Federal Brigadier General William Haines Lytle

Fewer ads. Lots of American Civil War content!
JOIN NOW: REGISTER HERE!

Buckeye Bill

Captain
Forum Host
Civil War Photo Contest
Annual Winner
Joined
Jul 29, 2013
Messages
5,031
William Haines Lytle (November 2, 1826 - September 20, 1863) was born in Cincinnati, Ohio, the son of a leading area family, the Lytle family. He graduated from Cincinnati College (Modern University of Cincinnati) and studied law. After passing the bar exam, he established a law firm in Cincinnati, but soon enlisted in the 2nd Ohio Volunteer Infantry and served as a captain in the Mexican-American War. After returning from Mexico, Lytle resumed and expanded his legal practice. He was elected to the Ohio state legislature as a Democrat. He unsuccessfully ran for Lieutenant Governor in 1857, losing the election by just a few hundred votes. He was a celebrated American poet before the Civil War. Lytle's most famous poem, "Antony and Cleopatra" (published in 1857), was beloved by both North and South in antebellum America. Lytle was appointed as a major general in the Ohio state militia. In 1860, he unsuccessfully sought the Democratic nomination for his district's seat in the United States House of Representatives. He campaigned in Ohio for the candidacy of Stephen A. Douglas in the 1860 Presidential Election.

When the Civil War erupted in 1861, through his political and military connections, Lytle was commissioned as colonel of the 10th Ohio Infantry. He and his brigade were assigned to the western Virginia (now West Virginia), where they engaged in a series of small engagements in a campaign that led to the withdrawal of Confederate forces in that region, helping pave the way for statehood. Lytle was given command of a brigade of infantry. He was severely wounded in his left calf muscle in a fight at Carnifex Ferry on September 10, 1861, and was sent home to recover. After a four-month recuperation, Lytle was assigned commander of the Bardstown, Kentucky military training camp. Returning to field duty, he led a brigade in Maj. Gen. Ormsby M. Mitchel's division. He participated in Mitchel's operations along the Memphis and Chattanooga Railroad. Lytle was again wounded and taken prisoner at the Battle of Perryville in Kentucky on October 8, 1862. He was soon exchanged and rejoined the army. On November 29, Lytle was promoted to brigadier general of volunteers, and led his brigade in numerous engagements in the army of William S. Rosecrans. Admiring officers from his old 10th OVI presented him with a jeweled Maltese cross in September 1863, just eleven days before his death.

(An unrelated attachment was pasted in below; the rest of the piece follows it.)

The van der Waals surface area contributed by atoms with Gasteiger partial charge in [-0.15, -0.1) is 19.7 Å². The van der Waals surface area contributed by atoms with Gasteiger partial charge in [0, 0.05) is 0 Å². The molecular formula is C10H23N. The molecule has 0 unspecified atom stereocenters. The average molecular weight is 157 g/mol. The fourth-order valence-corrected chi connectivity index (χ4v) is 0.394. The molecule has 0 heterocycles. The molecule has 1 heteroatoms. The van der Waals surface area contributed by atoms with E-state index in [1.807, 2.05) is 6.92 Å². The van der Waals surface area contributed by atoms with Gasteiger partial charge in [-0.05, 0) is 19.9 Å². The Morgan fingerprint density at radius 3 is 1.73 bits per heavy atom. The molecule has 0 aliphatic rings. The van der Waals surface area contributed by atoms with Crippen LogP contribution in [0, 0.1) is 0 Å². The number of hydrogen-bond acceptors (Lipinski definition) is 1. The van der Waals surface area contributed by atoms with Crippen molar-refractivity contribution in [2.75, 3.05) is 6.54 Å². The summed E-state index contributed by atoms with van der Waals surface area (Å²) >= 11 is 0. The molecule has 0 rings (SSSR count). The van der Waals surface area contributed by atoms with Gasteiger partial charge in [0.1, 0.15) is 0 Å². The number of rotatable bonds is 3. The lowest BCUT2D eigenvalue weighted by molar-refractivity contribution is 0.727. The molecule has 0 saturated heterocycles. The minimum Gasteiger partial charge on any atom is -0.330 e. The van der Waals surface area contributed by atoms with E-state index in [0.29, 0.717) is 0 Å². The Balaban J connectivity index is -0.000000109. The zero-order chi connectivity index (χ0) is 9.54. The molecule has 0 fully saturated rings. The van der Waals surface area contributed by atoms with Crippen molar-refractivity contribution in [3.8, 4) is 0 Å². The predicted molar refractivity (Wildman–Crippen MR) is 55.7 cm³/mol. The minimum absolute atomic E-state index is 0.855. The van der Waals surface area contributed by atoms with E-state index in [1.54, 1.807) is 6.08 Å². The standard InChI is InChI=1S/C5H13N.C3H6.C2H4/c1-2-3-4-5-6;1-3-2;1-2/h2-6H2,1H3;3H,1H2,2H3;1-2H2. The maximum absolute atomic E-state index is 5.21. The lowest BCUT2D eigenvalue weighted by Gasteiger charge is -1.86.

Lytle was mortally wounded at the Battle of Chickamauga in Georgia while leading a counterattack on horseback. Once his identity was known, respectful Confederates placed a guard around his body, and many recited his poetry over their evening campfires. The hill where he died is now known as "Lytle Hill" in the Chickamauga National Military Park.

His funeral was held in the early afternoon at Christ Church on Fourth Street in Cincinnati. So many people lined the streets that the funeral cortege did not reach Spring Grove Cemetery until dusk. Lytle's monument, one of the most impressive ones there, is near the entrance to the cemetery.

* William Haines Lytle

Gen._William_H._Lytle_-_NARA_-_528774.jpg


* The Lytle Homestead (Modern Lytle Park - Cincinnati, Ohio).

DSC_0709.JPG


* Statue of President Abraham Lincoln near the spot of the Lytle Family Homestead.

DSC_0702.JPG


* William H. Lytle wounded at the Battle of Carnifex Ferry, Virginia (Modern West Virginia)

image002.jpg


* William H. Lytle at the Battle of Chaplin Hills (Perryville, Kentucky).

IMG_5910.JPG


* William H. Lytle mortally wounded at the Battle of Chickamauga Creek, Georgia (Death Site Monument).

DSC_0216.JPG


* William H. Lytle Death Site Monument Plaque.

DSC_0220.JPG


* Federal Brigadier General William H. Lytle grave site at the Spring Grove Cemetery in Cincinnati, Ohio.

DSC_0721.JPG


* Federal Brigadier General William H. Lytle in battle at Chickamauga Creek, Georgia Monument Plaque.

DSC_0723.JPG


* Photos courtesy of William Bechmann (2013 - 2015).
 

Buckeye Bill

Captain
Forum Host
Civil War Photo Contest
Annual Winner
Joined
Jul 29, 2013
Messages
5,031
My pleasure, rickvox79!

Many individuals visit American Civil War battlefields and observe a ton of monuments. I am just attempting to place a face and a story attached to these monuments.

Bill
 
Fewer ads. Lots of American Civil War content!
JOIN NOW: REGISTER HERE!

ErnieMac

Brigadier General
Moderator
Forum Host
Silver Patron
Joined
May 3, 2013
Messages
8,988
Location
Pennsylvania
Opening lines of Lytle's most famous Poem.

I am dying, Egypt, dying!
Ebbs the crimson life-tide fast,
And the dark Plutonian shadows
Gather on the evening blast;
Let thine arm, O Queen, enfold me,
Hush thy sobs and bow thine ear,
Listen to the great heart secrets
Thou, and thou alone, must hear.

Poems Of William Haines Lytle - edited by William Henry Venable with a brief bio introduction.
https://archive.org/details/poemsofwilliamha01lytl